PROVOCATION AS A DEFENCE TO CRIMINAL LIABILTY

CHAPTER 1

GENERAL INTRODUCTION

1.0.0: INTRODUCTION

It is a grievous offence and a serious crime under the common law for a person to cause the death of another person and no defense will avail such person. However, it soon developed that there is a rebuttable presumption that practically speaking every common law crime (offense) requires adequate proof of guilty soul.

Generally, the presumption of the law is that a man intends the natural consequences of his act.1 The canal principle of criminal law of intention as it is in the legal maxim “actus non fact reum nisi men sit rea” which means an act does not make a person legally guilty unless the mind is legally blame worthy.2

The law says where a person kills another in circumstances which but for provision of the section, it would give rise to murder. There are certain unlawful killing which does not amount to murder section 3173 provides that any unlawful killing which does not amount to murder is manslaughter. Manslaughter may be voluntary or involuntary; involuntary manslaughter covers cases in which there is no intention to kill or cause grievous harm. Voluntary manslaughter on the other hand occurs when a person intentionally kills another but the offence is reduced from murder to manslaughter because of provocation.

Thus the provision of section 318 4of the Criminal Code is to effect that a person is guilty of manslaughter only if he unlawfully kills another in circumstances which would otherwise have constituted, Murder, so far it is done in the heat of passion caused by sudden provocation and before there is time for his passion to cool. However, before the defense of provocation can avail a person, the test to be a applied Is to see what effect the act or series of acts of the decreased would have on a reasonable man, so that an unusually exactable or pugnacious person will not be able to rely on it as a defense to charge unless the provocation was such as to have led an ordinary person to act in the way the accused did.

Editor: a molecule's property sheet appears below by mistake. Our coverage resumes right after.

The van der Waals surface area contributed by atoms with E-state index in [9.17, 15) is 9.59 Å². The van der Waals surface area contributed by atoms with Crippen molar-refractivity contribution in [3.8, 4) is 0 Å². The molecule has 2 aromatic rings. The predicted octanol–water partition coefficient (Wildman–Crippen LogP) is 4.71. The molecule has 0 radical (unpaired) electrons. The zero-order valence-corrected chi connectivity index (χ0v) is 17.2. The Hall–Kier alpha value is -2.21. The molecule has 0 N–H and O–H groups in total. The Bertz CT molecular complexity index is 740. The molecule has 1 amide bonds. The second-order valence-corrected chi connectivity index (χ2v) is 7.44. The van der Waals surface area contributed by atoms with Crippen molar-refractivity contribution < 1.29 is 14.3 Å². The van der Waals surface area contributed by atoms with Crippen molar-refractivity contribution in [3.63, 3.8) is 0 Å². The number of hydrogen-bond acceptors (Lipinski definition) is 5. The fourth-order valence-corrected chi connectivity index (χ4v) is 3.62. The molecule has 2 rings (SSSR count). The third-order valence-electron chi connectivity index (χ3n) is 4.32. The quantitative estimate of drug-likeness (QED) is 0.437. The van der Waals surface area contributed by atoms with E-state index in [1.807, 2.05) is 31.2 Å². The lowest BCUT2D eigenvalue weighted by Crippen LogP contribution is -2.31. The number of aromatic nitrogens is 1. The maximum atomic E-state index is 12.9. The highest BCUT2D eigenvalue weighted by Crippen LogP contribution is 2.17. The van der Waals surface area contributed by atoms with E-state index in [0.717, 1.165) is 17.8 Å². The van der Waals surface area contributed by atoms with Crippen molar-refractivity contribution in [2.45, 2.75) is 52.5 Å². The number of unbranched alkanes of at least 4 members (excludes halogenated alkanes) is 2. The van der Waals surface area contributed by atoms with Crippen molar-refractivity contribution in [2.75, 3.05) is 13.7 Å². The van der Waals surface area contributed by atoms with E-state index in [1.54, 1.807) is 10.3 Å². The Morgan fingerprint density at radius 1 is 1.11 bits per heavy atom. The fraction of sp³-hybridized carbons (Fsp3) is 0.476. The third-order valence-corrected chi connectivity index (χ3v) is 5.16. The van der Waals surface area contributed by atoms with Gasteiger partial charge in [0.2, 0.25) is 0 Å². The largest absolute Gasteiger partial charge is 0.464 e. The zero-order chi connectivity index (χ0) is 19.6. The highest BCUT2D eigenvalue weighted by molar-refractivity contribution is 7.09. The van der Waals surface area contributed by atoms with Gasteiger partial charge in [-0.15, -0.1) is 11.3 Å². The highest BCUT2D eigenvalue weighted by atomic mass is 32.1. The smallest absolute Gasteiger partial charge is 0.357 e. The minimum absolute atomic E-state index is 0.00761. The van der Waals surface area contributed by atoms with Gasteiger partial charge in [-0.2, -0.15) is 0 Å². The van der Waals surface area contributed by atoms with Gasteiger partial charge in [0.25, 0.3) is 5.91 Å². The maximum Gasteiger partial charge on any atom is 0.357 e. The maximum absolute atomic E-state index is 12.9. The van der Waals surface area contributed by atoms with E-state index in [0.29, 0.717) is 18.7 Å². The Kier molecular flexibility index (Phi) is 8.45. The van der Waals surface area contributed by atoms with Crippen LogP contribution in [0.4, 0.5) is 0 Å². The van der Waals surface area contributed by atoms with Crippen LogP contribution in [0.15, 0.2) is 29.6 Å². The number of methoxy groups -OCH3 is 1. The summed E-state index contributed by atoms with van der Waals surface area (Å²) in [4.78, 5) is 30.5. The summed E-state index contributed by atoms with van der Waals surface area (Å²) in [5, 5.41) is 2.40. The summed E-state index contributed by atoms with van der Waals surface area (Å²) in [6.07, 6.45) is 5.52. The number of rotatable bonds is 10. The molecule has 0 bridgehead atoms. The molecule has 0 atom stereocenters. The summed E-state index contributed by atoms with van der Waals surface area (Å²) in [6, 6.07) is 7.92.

It must be observed that provocation, where it is a defense, does not negate Mens rea. It is allowed as a defense because, even though the accused has committed the actus reus of an offense with the requisite means rea, the law considers that at the moment of the commission of the physical act resulting in the actus reus, the accused by reason of passion arising from the act of provocation was not master of his mind.

1.1.0: Background of the study

It is an establish fact under the law that any act of killing which is unlawful is a criminal act. Such acts under the specific offence are referred to as „‟unlawful homicide which includes murder, manslaughter, suicide, infanticide.

Also any intention to kill or cause grievous harm by a person to another and which eventually results into death is an unlawful killing which is usually termed

„ murder‟. However, there are certain killings which do not amount to murder

section 317 of the criminal code provide that an unlawful killing which does not amount to murder is manslaughter.

Manslaughter may be voluntary or involuntary; involuntary manslaughter covers cases in which there is no intention to kill or cause grievous harm. Voluntary manslaughter on the other hand occurs when a person intentionally kills another but the offence is reduced from murder to manslaughter because of provocation. Thus the provocation of section 318 of the criminal code is to the effect that a person is guilty of manslaughter only, if he unlawfully kills another in circumstances which would otherwise have constituted murder so far it is done in the heat of passion caused by sudden provocation and before there is time for his passion to cool. However before the defense of provocation can avail a person the test to be applied is to see what effect the act or series of acts of the deceased would have on a reasonable man, so that an unusually excitable or pugnacious person will be able to rely on it as a defense to a charge unless the provocation was such as to have led an ordinary person to act in the way the accused did.

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